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Cybersecurity expert offers tips for securing your online life

Scott Orr
SO
Scott Orr

May 5, 2020 — 4 min read

World Password Day reminds us to get rid of “123456.”

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With all the time we’ve spent at home and online recently, here’s a date you shouldn’t miss: May 7. That’s because the first Thursday in May is officially World Password Day.

Although it’s been around for years now, many people have yet to “celebrate” this day. But it’s important. World Password Day is intended to remind us it’s a good time to change an old password, or even to add two-factor authentication to important accounts.

The idea of designating a day to change passwords was proposed by security consultant, author and researcher Mark Burnett in his 2005 book, “Perfect Passwords.” Intel Security liked the idea and declared a World Password Day in 2013.

You may have accounts “you log into all the time, and you never think about changing passwords — like your Gmail account or your Facebook account,” Burnett told Allconnect. “And then, the next thing you know, years have gone by” and you’re still using the same password.

In fact, a study by security company Telesign found that 47% of people are using passwords that are at least five years old. A whopping 73% of passwords are reused across multiple sites, which can make “domino effect” hacking possible.  

“So the concept is, take a day and just look at all your accounts and change your passwords all at once,” he said.

Change your password…but how often?

Burnett believes the concept of an annual change day is very reasonable. However, he cautioned it is possible that changing passwords too often — sometimes a demand of corporate IT departments — could cause users to give up and choose an insecure one.

“If you’re having people change their passwords every quarter, then you end up with passwords like ‘fall2020,’ you know, and that is a very common password pattern,” Burnett said.

Those kinds of simple phrases are easily breached by hackers. They’re not really much different than using the much-maligned (and, thankfully, Burnett said, less common these days) “123456” or “password1.” 

Burnett’s number-one tip is to use a password manager. These are like a vault that stores your credentials in an encrypted form. That allows you to use a different password for each online account, but without having to remember them all (or write them on sticky notes). The password manager fills them in for you.

You access a password manager by a master password, or a PIN or even a fingerprint. Most have a free version, so you can try them before paying the roughly $50-a-year subscription fee.

Don’t choose easy passwords

Once you don’t have to remember passwords yourself, you can choose difficult ones to guess. 

“The single rule for having strong passwords is: Make them longer,” Burnett said. “And I tell people, you’re better off having a long, kind of semi-random password. Take a phrase from a song and swap out one word, throw in some punctuation somewhere, [or intentionally] misspell a word. And then you’ve got a very strong password.” You might use, for example, “maryhadalittlelambwhosefleecewasblackascole?,” which, while long, is simple to remember.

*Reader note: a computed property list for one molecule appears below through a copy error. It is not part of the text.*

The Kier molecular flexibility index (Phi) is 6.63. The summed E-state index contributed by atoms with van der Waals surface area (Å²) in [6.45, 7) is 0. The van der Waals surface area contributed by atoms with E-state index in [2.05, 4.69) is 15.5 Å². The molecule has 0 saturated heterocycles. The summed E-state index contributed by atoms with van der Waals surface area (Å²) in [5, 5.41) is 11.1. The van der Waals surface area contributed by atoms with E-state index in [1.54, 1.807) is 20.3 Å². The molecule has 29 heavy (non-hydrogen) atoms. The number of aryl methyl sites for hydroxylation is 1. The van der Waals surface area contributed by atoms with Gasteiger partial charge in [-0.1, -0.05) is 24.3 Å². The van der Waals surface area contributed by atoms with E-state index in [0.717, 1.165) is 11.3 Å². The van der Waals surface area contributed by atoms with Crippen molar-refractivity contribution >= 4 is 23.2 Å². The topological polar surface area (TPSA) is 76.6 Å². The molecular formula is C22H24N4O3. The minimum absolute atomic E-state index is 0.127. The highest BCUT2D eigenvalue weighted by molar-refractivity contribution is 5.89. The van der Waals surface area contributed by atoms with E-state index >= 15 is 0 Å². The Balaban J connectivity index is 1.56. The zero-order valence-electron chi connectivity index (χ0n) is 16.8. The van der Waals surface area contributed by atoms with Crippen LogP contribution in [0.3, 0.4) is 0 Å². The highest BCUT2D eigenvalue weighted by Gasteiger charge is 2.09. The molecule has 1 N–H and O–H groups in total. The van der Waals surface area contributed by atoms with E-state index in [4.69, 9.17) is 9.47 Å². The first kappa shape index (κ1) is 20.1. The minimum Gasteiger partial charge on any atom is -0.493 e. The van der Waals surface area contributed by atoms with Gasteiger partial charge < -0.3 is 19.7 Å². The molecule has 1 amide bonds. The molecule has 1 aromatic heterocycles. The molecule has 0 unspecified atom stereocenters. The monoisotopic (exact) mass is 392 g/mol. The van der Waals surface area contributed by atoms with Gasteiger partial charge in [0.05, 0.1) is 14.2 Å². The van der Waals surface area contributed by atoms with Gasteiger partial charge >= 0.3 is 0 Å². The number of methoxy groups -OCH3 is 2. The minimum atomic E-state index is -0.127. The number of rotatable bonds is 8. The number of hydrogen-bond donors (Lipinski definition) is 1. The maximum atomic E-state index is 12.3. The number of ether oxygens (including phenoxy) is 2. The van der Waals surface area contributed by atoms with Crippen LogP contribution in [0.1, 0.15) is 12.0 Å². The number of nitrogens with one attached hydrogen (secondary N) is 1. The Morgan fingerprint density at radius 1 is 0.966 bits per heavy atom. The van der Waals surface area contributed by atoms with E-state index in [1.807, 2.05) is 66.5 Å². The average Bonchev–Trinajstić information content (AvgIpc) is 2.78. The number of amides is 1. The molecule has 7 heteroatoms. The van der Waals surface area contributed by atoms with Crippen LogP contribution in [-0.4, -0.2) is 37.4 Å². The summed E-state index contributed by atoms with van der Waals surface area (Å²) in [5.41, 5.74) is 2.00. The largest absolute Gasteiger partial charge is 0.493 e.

If you’re using a browser to store your credentials, Burnett said that’s notoriously insecure.

“The problem is that people do use a browser for storing passwords. And anyone who sits at their computer has access to all their passwords. There are some things to make them more secure. But it’s not that hard to extract [passwords] — there’s tools out there to extract them from browsers.”

Still, he said, “many people are better off having strong passwords and using the browser, than having bad passwords and trying to remember them or using the same password everywhere.”

Some companies, especially banks, limit how long passwords can be or won’t allow the use of characters other than numbers or letters. This makes it tough to develop a good password, or won’t let users paste their password into the site, so they can’t use a password manager.

“And so, it’s important that we hold those companies responsible to allow us to start using more secure passwords,” he said.

Go beyond password protection

The gold standard in login credentials, at least currently, is two-factor authentication, sometimes known as “2FA.” The first factor is a password, and the second factor can be a hardware token, a smartphone (such as the system Gmail uses) or biometrics, like a fingerprint or facial recognition. “Microsoft recently released a study that said, of all the accounts that were hacked in the last nine years, less than 1% of them used two-factor authentication,” Burnett said.

Two-factor authentication is indeed another step for password-weary users to have to deal with to access their accounts, but the relative inconvenience of using it is a whole lot less than dealing with the aftermath of getting hacked.

“It’s much better, much much better,” Burnett said. “It’s a little bit of a pain, but if a site offers that, you should use it.”

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